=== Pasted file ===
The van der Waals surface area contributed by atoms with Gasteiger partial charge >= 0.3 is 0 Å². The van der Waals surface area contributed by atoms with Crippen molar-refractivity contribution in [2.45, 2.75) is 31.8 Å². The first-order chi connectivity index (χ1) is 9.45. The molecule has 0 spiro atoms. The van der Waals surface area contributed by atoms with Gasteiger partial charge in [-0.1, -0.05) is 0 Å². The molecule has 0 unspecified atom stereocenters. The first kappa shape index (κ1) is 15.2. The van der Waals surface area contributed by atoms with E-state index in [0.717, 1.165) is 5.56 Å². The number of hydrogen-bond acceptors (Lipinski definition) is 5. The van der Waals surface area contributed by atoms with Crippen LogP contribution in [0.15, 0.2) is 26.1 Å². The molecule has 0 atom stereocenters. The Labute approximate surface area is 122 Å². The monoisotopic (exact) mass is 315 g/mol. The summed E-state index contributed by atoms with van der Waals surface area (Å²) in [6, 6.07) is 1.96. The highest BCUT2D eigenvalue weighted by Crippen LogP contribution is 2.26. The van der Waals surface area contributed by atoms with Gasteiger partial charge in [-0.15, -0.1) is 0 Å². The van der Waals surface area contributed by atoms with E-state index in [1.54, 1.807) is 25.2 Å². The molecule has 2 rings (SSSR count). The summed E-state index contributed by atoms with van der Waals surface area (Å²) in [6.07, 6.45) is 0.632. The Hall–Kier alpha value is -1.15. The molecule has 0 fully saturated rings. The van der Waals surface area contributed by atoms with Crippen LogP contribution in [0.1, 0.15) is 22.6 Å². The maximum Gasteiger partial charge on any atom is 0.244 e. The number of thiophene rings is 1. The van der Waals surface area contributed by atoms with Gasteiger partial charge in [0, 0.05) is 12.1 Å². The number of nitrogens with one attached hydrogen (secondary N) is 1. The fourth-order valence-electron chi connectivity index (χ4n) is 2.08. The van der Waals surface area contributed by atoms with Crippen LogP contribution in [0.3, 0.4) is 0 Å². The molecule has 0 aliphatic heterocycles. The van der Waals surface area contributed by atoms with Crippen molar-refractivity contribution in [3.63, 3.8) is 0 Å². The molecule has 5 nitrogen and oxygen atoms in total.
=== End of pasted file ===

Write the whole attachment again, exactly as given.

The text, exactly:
The van der Waals surface area contributed by atoms with Gasteiger partial charge >= 0.3 is 0 Å². The van der Waals surface area contributed by atoms with Crippen molar-refractivity contribution in [2.45, 2.75) is 31.8 Å². The first-order chi connectivity index (χ1) is 9.45. The molecule has 0 spiro atoms. The van der Waals surface area contributed by atoms with Gasteiger partial charge in [-0.1, -0.05) is 0 Å². The molecule has 0 unspecified atom stereocenters. The first kappa shape index (κ1) is 15.2. The van der Waals surface area contributed by atoms with E-state index in [0.717, 1.165) is 5.56 Å². The number of hydrogen-bond acceptors (Lipinski definition) is 5. The van der Waals surface area contributed by atoms with Crippen LogP contribution in [0.15, 0.2) is 26.1 Å². The molecule has 0 atom stereocenters. The Labute approximate surface area is 122 Å². The monoisotopic (exact) mass is 315 g/mol. The summed E-state index contributed by atoms with van der Waals surface area (Å²) in [6, 6.07) is 1.96. The highest BCUT2D eigenvalue weighted by Crippen LogP contribution is 2.26. The van der Waals surface area contributed by atoms with Gasteiger partial charge in [-0.15, -0.1) is 0 Å². The van der Waals surface area contributed by atoms with E-state index in [1.54, 1.807) is 25.2 Å². The molecule has 2 rings (SSSR count). The summed E-state index contributed by atoms with van der Waals surface area (Å²) in [6.07, 6.45) is 0.632. The Hall–Kier alpha value is -1.15. The molecule has 0 fully saturated rings. The van der Waals surface area contributed by atoms with Crippen LogP contribution in [0.1, 0.15) is 22.6 Å². The maximum Gasteiger partial charge on any atom is 0.244 e. The number of thiophene rings is 1. The van der Waals surface area contributed by atoms with Gasteiger partial charge in [0, 0.05) is 12.1 Å². The number of nitrogens with one attached hydrogen (secondary N) is 1. The fourth-order valence-electron chi connectivity index (χ4n) is 2.08. The van der Waals surface area contributed by atoms with Crippen LogP contribution in [0.3, 0.4) is 0 Å². The molecule has 0 aliphatic heterocycles. The van der Waals surface area contributed by atoms with Crippen molar-refractivity contribution in [3.63, 3.8) is 0 Å². The molecule has 5 nitrogen and oxygen atoms in total.